The outer frame (100) and an inner frame (200) are held together by a number of clips (250).
In a preferred embodiment, the pleated filter media is an electrostatic filter. The electrostatic filter is made of a synthetic non-woven material, but can also be a cotton blend. The filter media is available from Kimberly Clark of Atlanta, Ga., Columbus Industries of North Carolina, and HRS Textiles of North Carolina. The synthetic electrostatic filter can have polyolefin fibers, while the cotton blend filter can have polypropylene/polyester fibers. This style of filter promotes high efficiency with a low pressure drop, no fiber shedding, and no moisture absorption. Other filter alternatives include carbon impregnated polyester and filter media with an antimicrobial coating.
The pleated filter media (20) has a pleated first edge (22) and a pleated second edge (24), as shown in
The expandable mesh (30) is laminated to the pleated filter media (20). The expandable mesh (30) can be laminated with hot glue. The pleats in the pleated filter media (20) allow the material to shrink and expand with the changing length of the apparatus. The pleated filter media (20) can have between 4 pleats per foot and 30 pleats per foot. The expandable mesh (30) can also be an expanded aluminum mesh. The bonded wire mesh is laminated to the filter media. Further, the wire mesh can be a welded wire.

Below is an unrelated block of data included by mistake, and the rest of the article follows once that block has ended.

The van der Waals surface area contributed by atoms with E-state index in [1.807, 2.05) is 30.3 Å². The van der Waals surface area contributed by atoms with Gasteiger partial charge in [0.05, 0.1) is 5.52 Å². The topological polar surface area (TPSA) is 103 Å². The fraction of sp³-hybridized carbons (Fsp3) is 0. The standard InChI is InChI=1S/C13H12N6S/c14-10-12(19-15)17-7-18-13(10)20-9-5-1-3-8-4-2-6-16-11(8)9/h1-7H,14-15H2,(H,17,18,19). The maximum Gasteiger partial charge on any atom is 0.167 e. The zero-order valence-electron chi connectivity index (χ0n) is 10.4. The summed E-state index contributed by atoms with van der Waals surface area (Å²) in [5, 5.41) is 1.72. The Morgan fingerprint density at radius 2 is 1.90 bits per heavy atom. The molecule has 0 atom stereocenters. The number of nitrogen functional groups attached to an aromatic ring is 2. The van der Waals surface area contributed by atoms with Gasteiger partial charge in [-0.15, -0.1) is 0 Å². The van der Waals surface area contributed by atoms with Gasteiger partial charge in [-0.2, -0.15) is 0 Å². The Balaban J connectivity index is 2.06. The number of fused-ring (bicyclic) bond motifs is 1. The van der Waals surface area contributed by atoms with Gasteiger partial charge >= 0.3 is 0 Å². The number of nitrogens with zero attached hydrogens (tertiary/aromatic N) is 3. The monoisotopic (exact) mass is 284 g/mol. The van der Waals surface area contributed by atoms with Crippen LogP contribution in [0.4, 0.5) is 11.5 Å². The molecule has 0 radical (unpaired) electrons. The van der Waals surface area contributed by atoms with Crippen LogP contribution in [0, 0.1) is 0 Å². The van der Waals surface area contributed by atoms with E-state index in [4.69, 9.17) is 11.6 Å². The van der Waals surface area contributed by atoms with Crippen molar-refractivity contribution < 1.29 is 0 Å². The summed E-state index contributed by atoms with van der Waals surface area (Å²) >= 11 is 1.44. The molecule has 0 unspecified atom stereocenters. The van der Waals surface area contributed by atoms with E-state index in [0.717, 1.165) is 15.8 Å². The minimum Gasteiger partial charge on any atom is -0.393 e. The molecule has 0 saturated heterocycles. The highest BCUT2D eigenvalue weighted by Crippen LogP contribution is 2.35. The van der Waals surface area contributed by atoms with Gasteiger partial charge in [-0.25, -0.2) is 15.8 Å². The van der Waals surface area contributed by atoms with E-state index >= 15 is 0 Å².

The apparatus can also have a locking component (500) disposed on the outer frame to prevent movement of the inner frame while supporting the filter media.
The support members can form an “X” shape, a “diamond” shape, cut design, rectangular shape, square shape, a shape of a circle with radial arms, or combinations thereof. The die cut design can be a logo for a company.